Tag Archives: veganism

Salted caramel squash smoothie

Heyo friends! Jarrod and I sticking to a meal plan is going very well these days — Jarrod is eating breakfast more at home and giving less of his money to Tim Hortons and their  breakfast sandwiches. Woo hoo! We’re also both finding we’re keeping fuller throughout the day.

Even though we don’t often prep ahead for meals (except for lunches), just knowing what you’re going to eat makes a huge difference — stocked fridge, logical plan, clear head. What’s not to love?


February faves

What an excellent month it has been — for me and for the blog! I’ve finally felt the right combination of inspired and organized to keep up with the blog and create content that I’m proud of. And, astoundingly, people are reading!

Thanks to everyone who has been so enthusiastic in the Urban Garlic “community” (ugh, I need to find a better way to describe “people who like my blog”).

Back when I first started this blog I had a sort of “Things I’m loving lately” feature, which I used to enjoy doing, but I think I got more out of it than anyone else. But ya know what? I’m bringing it back!


My vegan-friendly wedding: Key items

Most people who know me know that I got married earlier this month. It’s been so strange the last few weeks getting used to not thinking about my wedding — even though it was a small event (only 30 people, including Jarrod and I), it was seemingly all that was on my mind, especially for the last two weeks. So not thinking about my wedding has me suddenly a little discombobulated! What do I do with all this space in my head!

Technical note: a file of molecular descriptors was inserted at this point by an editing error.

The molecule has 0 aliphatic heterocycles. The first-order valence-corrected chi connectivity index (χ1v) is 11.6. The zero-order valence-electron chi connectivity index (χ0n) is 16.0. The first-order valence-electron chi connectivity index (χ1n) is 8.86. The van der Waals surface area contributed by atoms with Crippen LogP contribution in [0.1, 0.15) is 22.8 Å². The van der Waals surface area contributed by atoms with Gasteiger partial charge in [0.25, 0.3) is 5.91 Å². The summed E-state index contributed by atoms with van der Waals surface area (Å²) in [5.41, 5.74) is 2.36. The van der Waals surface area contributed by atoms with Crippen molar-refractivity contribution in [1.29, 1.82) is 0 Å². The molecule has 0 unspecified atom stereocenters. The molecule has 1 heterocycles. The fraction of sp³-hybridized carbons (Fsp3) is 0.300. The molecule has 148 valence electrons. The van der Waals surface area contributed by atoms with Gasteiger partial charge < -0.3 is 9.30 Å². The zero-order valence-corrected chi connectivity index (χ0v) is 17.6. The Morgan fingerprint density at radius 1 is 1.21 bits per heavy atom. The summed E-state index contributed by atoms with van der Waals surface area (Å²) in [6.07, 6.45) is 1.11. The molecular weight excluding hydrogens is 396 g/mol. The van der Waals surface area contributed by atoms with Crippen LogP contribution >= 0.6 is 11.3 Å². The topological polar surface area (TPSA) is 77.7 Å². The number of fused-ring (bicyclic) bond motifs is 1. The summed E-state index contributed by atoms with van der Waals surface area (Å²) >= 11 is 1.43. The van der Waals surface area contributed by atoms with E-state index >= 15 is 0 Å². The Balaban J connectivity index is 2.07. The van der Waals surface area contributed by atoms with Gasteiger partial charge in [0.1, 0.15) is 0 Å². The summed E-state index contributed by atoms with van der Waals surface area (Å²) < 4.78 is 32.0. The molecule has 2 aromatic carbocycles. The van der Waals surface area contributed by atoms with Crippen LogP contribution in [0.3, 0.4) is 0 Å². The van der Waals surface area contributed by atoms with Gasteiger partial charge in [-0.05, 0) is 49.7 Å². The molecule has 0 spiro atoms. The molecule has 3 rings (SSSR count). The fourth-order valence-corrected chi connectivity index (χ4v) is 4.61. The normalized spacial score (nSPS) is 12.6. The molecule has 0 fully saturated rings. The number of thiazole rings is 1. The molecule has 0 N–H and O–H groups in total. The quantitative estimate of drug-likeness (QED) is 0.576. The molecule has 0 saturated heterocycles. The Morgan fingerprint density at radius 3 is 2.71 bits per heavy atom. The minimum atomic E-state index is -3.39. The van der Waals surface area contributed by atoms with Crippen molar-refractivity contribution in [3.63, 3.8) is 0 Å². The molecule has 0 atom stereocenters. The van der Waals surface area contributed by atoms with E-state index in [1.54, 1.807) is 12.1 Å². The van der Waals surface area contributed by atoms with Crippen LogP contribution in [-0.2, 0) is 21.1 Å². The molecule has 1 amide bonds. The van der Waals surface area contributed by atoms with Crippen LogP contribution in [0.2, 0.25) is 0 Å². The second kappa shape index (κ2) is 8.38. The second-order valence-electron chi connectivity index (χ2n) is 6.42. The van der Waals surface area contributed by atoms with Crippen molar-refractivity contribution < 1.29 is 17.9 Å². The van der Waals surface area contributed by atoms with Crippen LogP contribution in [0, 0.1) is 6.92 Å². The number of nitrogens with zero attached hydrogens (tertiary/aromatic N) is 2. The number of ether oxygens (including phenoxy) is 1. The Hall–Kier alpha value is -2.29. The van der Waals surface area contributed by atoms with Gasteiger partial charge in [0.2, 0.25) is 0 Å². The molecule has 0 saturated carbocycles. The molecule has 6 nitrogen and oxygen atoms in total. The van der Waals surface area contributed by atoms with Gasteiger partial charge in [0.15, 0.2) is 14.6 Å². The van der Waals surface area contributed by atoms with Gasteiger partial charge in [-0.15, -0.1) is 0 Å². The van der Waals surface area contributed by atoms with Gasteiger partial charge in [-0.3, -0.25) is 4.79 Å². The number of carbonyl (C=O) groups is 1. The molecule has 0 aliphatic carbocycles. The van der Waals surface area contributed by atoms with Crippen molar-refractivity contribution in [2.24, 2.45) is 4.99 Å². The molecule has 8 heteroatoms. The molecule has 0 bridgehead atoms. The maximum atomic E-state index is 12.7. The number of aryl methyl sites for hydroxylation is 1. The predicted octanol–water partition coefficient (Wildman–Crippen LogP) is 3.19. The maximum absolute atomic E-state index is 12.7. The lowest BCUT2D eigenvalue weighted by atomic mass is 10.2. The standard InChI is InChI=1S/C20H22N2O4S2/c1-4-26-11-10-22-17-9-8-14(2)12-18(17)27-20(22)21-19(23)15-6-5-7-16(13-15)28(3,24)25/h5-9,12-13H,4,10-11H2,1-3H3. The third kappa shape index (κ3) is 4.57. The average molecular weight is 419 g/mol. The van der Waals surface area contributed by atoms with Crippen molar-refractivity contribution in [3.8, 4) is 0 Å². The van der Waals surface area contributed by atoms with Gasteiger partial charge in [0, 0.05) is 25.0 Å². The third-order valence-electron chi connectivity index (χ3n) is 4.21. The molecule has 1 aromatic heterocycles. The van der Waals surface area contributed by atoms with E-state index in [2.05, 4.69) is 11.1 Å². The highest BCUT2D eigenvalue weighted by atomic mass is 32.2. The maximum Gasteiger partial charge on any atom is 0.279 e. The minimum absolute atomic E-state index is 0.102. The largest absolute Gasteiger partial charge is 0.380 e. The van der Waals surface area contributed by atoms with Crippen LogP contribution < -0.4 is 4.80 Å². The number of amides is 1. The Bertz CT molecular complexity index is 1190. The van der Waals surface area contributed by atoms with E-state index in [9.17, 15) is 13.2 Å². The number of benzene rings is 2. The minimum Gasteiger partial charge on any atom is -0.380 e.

JK, work and write, work and write, write and work, work and write! That was a cute little moment where I thought I’d never be stressed again.


“Everything Good” green smoothie.


New year, new me!

Oh wait, it’s the end of October.

I wrote a few weeks ago about how August was a bit of a nightmare for me. Although the initial panic of Ben’s medical condition did indeed fade as September trudged on, trying so hard to keep my head above water while really started to take its toll.


Female vegan influencers that I love (and so should you)

Vegan Role Models 3

It’s always important to throw a nod to the masters — and these nine amazing women are currently some of my biggest vegan inspirations.

When I started out as a vegan I only knew of the “big” vegan blogs out there like Oh She Glows and Thug Kitchen. I knew of some vegan YouTubers, but they weren’t my style. So for the most part, veganism was very private and personal — just me and some books.


Veganism didn’t make me pretty (and I don’t &$^%! care)


One time while I was working at my old job and desperate to get out of the office (seriously, I hated it) I volunteered to go pick some supplies up at Walmart. I sped a little bit on the way there and spent the time I saved sauntering around the Markville shopping centre, and was (naturally) lured into Lush by the smell of handmade cosmetics and beautiful, complimentary cashiers. When one of the cashiers recommended a product with honey to me, I quickly said sorry, I was vegan.